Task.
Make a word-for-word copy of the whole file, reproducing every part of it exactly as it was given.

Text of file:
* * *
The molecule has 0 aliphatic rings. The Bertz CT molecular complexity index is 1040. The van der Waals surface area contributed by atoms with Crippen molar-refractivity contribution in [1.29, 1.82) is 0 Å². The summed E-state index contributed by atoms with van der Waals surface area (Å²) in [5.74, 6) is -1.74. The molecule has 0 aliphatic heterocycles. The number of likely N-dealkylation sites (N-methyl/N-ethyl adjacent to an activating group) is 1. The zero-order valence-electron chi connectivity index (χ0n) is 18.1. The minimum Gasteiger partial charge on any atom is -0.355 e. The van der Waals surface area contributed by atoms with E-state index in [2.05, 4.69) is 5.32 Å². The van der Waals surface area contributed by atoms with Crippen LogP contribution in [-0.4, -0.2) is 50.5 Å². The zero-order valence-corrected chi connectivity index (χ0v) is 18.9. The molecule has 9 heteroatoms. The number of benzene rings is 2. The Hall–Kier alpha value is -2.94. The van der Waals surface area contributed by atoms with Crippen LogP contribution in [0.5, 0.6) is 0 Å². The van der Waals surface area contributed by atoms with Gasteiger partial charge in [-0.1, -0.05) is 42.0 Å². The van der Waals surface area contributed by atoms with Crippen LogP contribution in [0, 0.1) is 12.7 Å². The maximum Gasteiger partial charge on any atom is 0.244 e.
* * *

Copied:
The molecule has 0 aliphatic rings. The Bertz CT molecular complexity index is 1040. The van der Waals surface area contributed by atoms with Crippen molar-refractivity contribution in [1.29, 1.82) is 0 Å². The summed E-state index contributed by atoms with van der Waals surface area (Å²) in [5.74, 6) is -1.74. The molecule has 0 aliphatic heterocycles. The number of likely N-dealkylation sites (N-methyl/N-ethyl adjacent to an activating group) is 1. The zero-order valence-electron chi connectivity index (χ0n) is 18.1. The minimum Gasteiger partial charge on any atom is -0.355 e. The van der Waals surface area contributed by atoms with E-state index in [2.05, 4.69) is 5.32 Å². The van der Waals surface area contributed by atoms with Crippen LogP contribution in [-0.4, -0.2) is 50.5 Å². The zero-order valence-corrected chi connectivity index (χ0v) is 18.9. The molecule has 9 heteroatoms. The number of benzene rings is 2. The Hall–Kier alpha value is -2.94. The van der Waals surface area contributed by atoms with Crippen LogP contribution in [0.5, 0.6) is 0 Å². The van der Waals surface area contributed by atoms with Gasteiger partial charge in [-0.1, -0.05) is 42.0 Å². The van der Waals surface area contributed by atoms with Crippen LogP contribution in [0, 0.1) is 12.7 Å². The maximum Gasteiger partial charge on any atom is 0.244 e.